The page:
Be ready for the heat that's surely coming

Saturday, June 30, 2007

We haven't done the research, but we're sure it's been a long time since we haven't had a 100-degree day by July 1.

Especially the last few years of the drought, dozens of days of temperatures above the century mark has been the rule rather than the exception during the summer months.

Truthfully, we wouldn't be disappointed if it never did clear 100 this year -- we'd be very surprised, for sure, but not disappointed.

But the calendar keeps rolling along, with the Fourth of July arriving next midweek, and torrid temperatures can't be far behind.

Unless we're predisposed and qualified for sunbathing, most of us prefer to be in the shade, especially the "more experienced" among us.

But many of us are forced by occupation or avocation to be outdoors when the heat becomes oppressive.

It's time for some reminders to help keep us safe:

Slow down -- eliminate or reschedule the most strenuous activities to the coolest time of the day. People with medical conditions should stay in the coolest place available.

Dress for summer -- Lightweight, light-colored clothing reflects heat and sunlight, keeping your body closer to normal temperatures.

Feed your internal fires less -- Foods like proteins increase metabolic heat and increase water loss. Drink plenty of water or other non-alcoholic fluids, even if you don't feel thirsty. Exceptions are people with epilepsy or heart, kidney or liver disease, who are on fluid restrictive diets or who have a problem with fluid retention, and should consult a physician before increasing fluid intake.

Don't take salt tablets unless specified by a physician.

Spend more time in air-conditioned places to reduce the danger from heat.

If you're traveling during hot weather, it's important to keep your vehicle functioning well so you and your passengers aren't stranded in the heat.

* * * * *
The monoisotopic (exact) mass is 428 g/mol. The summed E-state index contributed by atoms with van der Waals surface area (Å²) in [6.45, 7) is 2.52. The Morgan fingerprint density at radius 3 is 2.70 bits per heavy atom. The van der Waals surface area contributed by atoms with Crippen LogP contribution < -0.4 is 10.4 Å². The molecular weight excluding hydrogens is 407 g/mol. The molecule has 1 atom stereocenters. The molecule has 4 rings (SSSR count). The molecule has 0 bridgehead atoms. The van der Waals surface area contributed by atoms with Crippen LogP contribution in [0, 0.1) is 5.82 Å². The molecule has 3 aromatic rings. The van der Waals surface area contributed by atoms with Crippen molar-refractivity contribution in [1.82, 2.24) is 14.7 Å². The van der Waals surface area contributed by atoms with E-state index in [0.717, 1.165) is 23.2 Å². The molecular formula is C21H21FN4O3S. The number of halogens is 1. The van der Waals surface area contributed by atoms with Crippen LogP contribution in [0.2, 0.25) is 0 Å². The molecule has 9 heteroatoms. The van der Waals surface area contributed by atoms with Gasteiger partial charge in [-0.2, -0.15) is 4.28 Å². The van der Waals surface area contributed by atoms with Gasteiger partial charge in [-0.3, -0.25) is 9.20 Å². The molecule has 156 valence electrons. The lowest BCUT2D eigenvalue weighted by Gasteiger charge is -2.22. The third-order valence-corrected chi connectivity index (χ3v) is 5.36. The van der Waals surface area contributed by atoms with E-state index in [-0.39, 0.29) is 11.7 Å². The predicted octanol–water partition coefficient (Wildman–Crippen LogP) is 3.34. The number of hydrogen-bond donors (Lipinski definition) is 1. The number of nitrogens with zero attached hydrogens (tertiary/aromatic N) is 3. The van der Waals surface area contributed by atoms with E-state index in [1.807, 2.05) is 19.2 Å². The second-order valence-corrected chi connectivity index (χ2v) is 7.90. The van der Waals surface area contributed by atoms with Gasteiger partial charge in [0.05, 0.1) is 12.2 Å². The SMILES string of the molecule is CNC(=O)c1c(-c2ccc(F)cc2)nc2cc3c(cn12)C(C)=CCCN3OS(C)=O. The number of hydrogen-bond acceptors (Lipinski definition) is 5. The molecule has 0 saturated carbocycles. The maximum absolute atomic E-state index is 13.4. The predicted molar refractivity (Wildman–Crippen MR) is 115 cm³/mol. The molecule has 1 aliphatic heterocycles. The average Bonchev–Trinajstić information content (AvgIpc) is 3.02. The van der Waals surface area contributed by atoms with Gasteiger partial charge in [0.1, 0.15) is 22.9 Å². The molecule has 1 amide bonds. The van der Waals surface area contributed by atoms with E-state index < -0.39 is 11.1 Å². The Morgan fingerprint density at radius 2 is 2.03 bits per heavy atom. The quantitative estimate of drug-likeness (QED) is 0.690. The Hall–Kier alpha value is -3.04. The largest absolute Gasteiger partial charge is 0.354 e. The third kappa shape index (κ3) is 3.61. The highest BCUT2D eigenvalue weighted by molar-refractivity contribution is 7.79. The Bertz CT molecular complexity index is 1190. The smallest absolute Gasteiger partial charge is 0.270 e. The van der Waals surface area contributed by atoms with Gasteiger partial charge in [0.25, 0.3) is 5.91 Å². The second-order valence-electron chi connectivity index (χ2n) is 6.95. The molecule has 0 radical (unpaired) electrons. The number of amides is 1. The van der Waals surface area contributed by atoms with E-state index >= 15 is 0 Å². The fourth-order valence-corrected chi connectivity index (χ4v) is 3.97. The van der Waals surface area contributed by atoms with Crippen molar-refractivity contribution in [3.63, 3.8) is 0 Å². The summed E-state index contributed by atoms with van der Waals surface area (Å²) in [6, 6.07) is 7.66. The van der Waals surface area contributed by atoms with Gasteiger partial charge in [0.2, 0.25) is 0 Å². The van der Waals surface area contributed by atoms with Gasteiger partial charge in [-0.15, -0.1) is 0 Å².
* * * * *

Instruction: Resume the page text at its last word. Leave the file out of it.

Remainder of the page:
Before starting out, make sure all the fluids in your engine, such as motor oil, transmission fluid, brake fluid, windshield washer, battery level and cooling system are at the proper level, that your belts and hoses are in good shape, tires are properly inflated and you have a well-equipped emergency kit and tool box.

On the road:

* Keep an eye on the lights and gauges. If the needle starts moving up, turn off your air conditioner and turn on the heater to its highest and hottest setting. It will be uncomfortable, but will help draw some of the heat away from the engine.

* If stopped in traffic, put the car in "park" and lightly step on the gas to help circulate coolant.

* If the temperature light goes on, or if the gauge enters the red zone, immediately pull off the road to a safe spot, well away from traffic. Do not drive any farther, which could ruin your engine.

* Don't attempt to remove the radiator cap itself, or pour water over the engine itself. After the engine cools, add a 50-50 mix of coolant and water to bring the reservoir to the proper level.

* Never leave a child or pet in a parked car. Even an outside temperature in the 80s could be lethal.

* Bring a cell phone for emergencies, but don't use it while driving.

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